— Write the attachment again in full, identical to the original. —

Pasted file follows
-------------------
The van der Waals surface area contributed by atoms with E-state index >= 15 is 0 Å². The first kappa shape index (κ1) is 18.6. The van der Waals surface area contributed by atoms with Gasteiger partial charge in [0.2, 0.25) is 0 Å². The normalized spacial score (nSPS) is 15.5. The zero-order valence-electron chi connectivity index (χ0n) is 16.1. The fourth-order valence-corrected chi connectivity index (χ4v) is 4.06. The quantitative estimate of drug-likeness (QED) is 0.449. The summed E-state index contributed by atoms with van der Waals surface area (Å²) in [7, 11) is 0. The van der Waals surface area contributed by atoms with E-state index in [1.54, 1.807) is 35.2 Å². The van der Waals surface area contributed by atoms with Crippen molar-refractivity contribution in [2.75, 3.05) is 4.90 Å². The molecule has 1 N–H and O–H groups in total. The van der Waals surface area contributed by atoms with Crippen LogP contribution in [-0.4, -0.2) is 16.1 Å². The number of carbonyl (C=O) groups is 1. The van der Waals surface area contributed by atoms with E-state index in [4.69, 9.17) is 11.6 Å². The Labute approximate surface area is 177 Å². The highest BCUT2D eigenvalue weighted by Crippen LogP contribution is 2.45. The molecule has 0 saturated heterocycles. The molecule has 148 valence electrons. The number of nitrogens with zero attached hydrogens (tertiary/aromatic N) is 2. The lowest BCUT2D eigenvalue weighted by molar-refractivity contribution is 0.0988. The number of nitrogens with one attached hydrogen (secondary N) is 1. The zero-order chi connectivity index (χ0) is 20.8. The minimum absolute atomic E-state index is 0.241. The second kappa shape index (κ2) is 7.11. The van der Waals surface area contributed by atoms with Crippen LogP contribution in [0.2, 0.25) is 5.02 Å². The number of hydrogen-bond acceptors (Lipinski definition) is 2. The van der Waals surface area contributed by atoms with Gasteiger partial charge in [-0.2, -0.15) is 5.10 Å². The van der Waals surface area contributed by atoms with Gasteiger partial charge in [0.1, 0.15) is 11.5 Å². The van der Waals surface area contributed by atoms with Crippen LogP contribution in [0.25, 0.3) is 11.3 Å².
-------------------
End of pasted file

The van der Waals surface area contributed by atoms with E-state index >= 15 is 0 Å². The first kappa shape index (κ1) is 18.6. The van der Waals surface area contributed by atoms with Gasteiger partial charge in [0.2, 0.25) is 0 Å². The normalized spacial score (nSPS) is 15.5. The zero-order valence-electron chi connectivity index (χ0n) is 16.1. The fourth-order valence-corrected chi connectivity index (χ4v) is 4.06. The quantitative estimate of drug-likeness (QED) is 0.449. The summed E-state index contributed by atoms with van der Waals surface area (Å²) in [7, 11) is 0. The van der Waals surface area contributed by atoms with E-state index in [1.54, 1.807) is 35.2 Å². The van der Waals surface area contributed by atoms with Crippen molar-refractivity contribution in [2.75, 3.05) is 4.90 Å². The molecule has 1 N–H and O–H groups in total. The van der Waals surface area contributed by atoms with Crippen LogP contribution in [-0.4, -0.2) is 16.1 Å². The number of carbonyl (C=O) groups is 1. The van der Waals surface area contributed by atoms with E-state index in [4.69, 9.17) is 11.6 Å². The Labute approximate surface area is 177 Å². The highest BCUT2D eigenvalue weighted by Crippen LogP contribution is 2.45. The molecule has 0 saturated heterocycles. The molecule has 148 valence electrons. The number of nitrogens with zero attached hydrogens (tertiary/aromatic N) is 2. The lowest BCUT2D eigenvalue weighted by molar-refractivity contribution is 0.0988. The number of nitrogens with one attached hydrogen (secondary N) is 1. The zero-order chi connectivity index (χ0) is 20.8. The minimum absolute atomic E-state index is 0.241. The second kappa shape index (κ2) is 7.11. The van der Waals surface area contributed by atoms with Crippen LogP contribution in [0.2, 0.25) is 5.02 Å². The number of hydrogen-bond acceptors (Lipinski definition) is 2. The van der Waals surface area contributed by atoms with Gasteiger partial charge in [-0.2, -0.15) is 5.10 Å². The van der Waals surface area contributed by atoms with Gasteiger partial charge in [0.1, 0.15) is 11.5 Å². The van der Waals surface area contributed by atoms with Crippen LogP contribution in [0.25, 0.3) is 11.3 Å².